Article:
New Analysis Shows that Preterm Babies Can Be Effectively Stabilized in Delivery Room Using Vapotherm® as Primary Respiratory Support

In February 2021, Siva and Reynolds published the results of a retrospective, single center, observational cohort study in Acta Paediatrica titled “Stabilisation of the preterm infant in the delivery room using nasal high flow: A 5—year retrospective analysis.” The analysis examined the clinical outcomes of premature neonates stabilized in the delivery room to determine the efficacy of high flow. It’s important to note that though the authors use the term “nasal high flow”, the center from which the data was collected exclusively used Vapotherm high velocity therapy to provide the primary support for respiratory stabilization. The authors concluded that high velocity therapy was effective for stabilization.1

Methods & Outcomes

The study analyzed the outcomes of 491 babies born before 32 weeks of gestation (between 22 weeks + 4 days and 31 weeks + 6 days) between April 2015 and March 2020 at one neonatal intensive care unit (NICU). The recorded and analyzed data included oxygen requirements, admission temperature, surfactant administration, invasive ventilation within 72 h of birth, bronchopulmonary dysplasia (BPD), and death.

There were four categories of treatment and outcomes into which the neonates were grouped. The majority of neonates were successfully stabilized via high velocity therapy as shown below.

  • Group A—stabilized by high velocity therapy (n = 292, 59%)
  • Group B—stabilized by positive end-expiratory pressure (PEEP) mask (n = 85, 17%)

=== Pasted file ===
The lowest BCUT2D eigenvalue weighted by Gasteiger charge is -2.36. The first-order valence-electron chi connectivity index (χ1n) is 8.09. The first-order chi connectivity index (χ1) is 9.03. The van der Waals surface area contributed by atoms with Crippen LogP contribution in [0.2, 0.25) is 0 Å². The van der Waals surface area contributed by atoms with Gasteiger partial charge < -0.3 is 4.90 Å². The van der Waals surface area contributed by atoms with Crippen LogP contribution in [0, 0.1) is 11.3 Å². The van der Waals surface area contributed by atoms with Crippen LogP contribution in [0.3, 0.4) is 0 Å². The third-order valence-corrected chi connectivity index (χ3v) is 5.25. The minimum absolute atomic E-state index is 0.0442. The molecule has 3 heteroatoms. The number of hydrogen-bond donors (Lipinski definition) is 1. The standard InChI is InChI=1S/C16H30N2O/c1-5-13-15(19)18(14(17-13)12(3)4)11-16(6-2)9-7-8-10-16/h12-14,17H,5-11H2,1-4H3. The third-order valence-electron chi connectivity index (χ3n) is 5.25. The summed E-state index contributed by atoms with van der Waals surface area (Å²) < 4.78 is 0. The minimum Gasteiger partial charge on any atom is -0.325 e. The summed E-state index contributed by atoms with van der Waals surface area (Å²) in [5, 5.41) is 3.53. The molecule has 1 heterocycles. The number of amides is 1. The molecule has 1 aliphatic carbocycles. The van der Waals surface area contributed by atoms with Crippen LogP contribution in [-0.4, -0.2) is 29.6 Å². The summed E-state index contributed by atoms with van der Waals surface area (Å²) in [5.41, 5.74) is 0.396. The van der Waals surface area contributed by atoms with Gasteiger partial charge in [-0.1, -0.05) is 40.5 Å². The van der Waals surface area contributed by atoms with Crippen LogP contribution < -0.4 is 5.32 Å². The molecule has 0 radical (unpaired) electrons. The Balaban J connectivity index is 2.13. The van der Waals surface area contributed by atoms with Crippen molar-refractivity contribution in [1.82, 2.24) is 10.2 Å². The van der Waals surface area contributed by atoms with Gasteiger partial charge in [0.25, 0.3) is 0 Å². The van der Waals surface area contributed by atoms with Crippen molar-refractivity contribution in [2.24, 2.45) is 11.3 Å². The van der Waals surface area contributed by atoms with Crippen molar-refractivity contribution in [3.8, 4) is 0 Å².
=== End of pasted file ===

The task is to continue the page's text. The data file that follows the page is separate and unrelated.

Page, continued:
• Group C—intubated (n = 93, 19%)
  • Group D—required only low flow oxygen (LFNC) or were self-ventilating in air (SVIA) (n = 21, 4%)

For babies in Group A, it is worth noting that the starting flow rates of high velocity therapy were between 7 and 7.5 L/min. 45% of these babies received surfactant within the first 72hrs of treatment and of those, 93% received it via the less invasive surfactant administration method (LISA).

Babies in Groups B & D were heavier and more mature by comparison to Group A. Group C contained the most premature babies with the lowest weights, as shown in Table 1.

Table 1: Select Baseline Characteristics, Outcomes at Admission, and Outcomes at 72 Hours

 Group A (high velocity) n = 292Group B (PEEP) n = 85Group C (intubated) n = 93Group D (SVIA) n = 21
Median gestational age at birth, weeks + days    28 + 1    29 + 6    25 + 2    31 + 1
Median birthweight  942 g  1215 g  680 g  1610 g
Median FiO2 at admission  25%  25%  30%  21%
Received surfactant within 72h of admission    45%    44%    100%    10%
Sustained on high velocity, SVIA, or LFNC within 72h of admission*    78%    81%    80%    100%

* a small number of babies were transferred to a different hospital before 72h of age or their notes are missing. Those data were not included in the median calculations. This table is adapted from Siva et al.